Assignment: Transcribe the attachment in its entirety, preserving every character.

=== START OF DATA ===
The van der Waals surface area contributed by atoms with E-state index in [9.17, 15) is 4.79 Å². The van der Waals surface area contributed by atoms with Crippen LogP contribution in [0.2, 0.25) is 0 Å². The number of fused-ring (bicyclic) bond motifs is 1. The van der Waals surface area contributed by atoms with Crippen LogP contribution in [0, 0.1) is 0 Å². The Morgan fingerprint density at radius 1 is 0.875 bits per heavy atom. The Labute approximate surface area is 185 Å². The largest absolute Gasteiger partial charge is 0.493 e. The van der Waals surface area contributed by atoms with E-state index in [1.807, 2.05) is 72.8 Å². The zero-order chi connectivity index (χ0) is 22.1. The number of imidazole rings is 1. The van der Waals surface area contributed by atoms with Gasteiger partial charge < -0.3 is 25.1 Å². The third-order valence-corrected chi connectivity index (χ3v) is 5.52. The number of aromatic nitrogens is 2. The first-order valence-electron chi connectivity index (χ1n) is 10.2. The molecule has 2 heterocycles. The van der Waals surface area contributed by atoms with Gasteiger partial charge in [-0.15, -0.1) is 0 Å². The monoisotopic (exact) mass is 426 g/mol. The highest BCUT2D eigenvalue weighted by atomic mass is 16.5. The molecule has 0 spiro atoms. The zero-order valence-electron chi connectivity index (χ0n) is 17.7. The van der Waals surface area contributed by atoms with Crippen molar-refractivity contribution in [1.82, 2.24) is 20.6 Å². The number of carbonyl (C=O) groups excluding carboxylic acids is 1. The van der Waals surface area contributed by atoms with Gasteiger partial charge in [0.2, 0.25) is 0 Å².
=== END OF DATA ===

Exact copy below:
The van der Waals surface area contributed by atoms with E-state index in [9.17, 15) is 4.79 Å². The van der Waals surface area contributed by atoms with Crippen LogP contribution in [0.2, 0.25) is 0 Å². The number of fused-ring (bicyclic) bond motifs is 1. The van der Waals surface area contributed by atoms with Crippen LogP contribution in [0, 0.1) is 0 Å². The Morgan fingerprint density at radius 1 is 0.875 bits per heavy atom. The Labute approximate surface area is 185 Å². The largest absolute Gasteiger partial charge is 0.493 e. The van der Waals surface area contributed by atoms with E-state index in [1.807, 2.05) is 72.8 Å². The zero-order chi connectivity index (χ0) is 22.1. The number of imidazole rings is 1. The van der Waals surface area contributed by atoms with Gasteiger partial charge < -0.3 is 25.1 Å². The third-order valence-corrected chi connectivity index (χ3v) is 5.52. The number of aromatic nitrogens is 2. The first-order valence-electron chi connectivity index (χ1n) is 10.2. The molecule has 2 heterocycles. The van der Waals surface area contributed by atoms with Gasteiger partial charge in [-0.15, -0.1) is 0 Å². The monoisotopic (exact) mass is 426 g/mol. The highest BCUT2D eigenvalue weighted by atomic mass is 16.5. The molecule has 0 spiro atoms. The zero-order valence-electron chi connectivity index (χ0n) is 17.7. The van der Waals surface area contributed by atoms with Crippen molar-refractivity contribution in [1.82, 2.24) is 20.6 Å². The number of carbonyl (C=O) groups excluding carboxylic acids is 1. The van der Waals surface area contributed by atoms with Gasteiger partial charge in [0.2, 0.25) is 0 Å².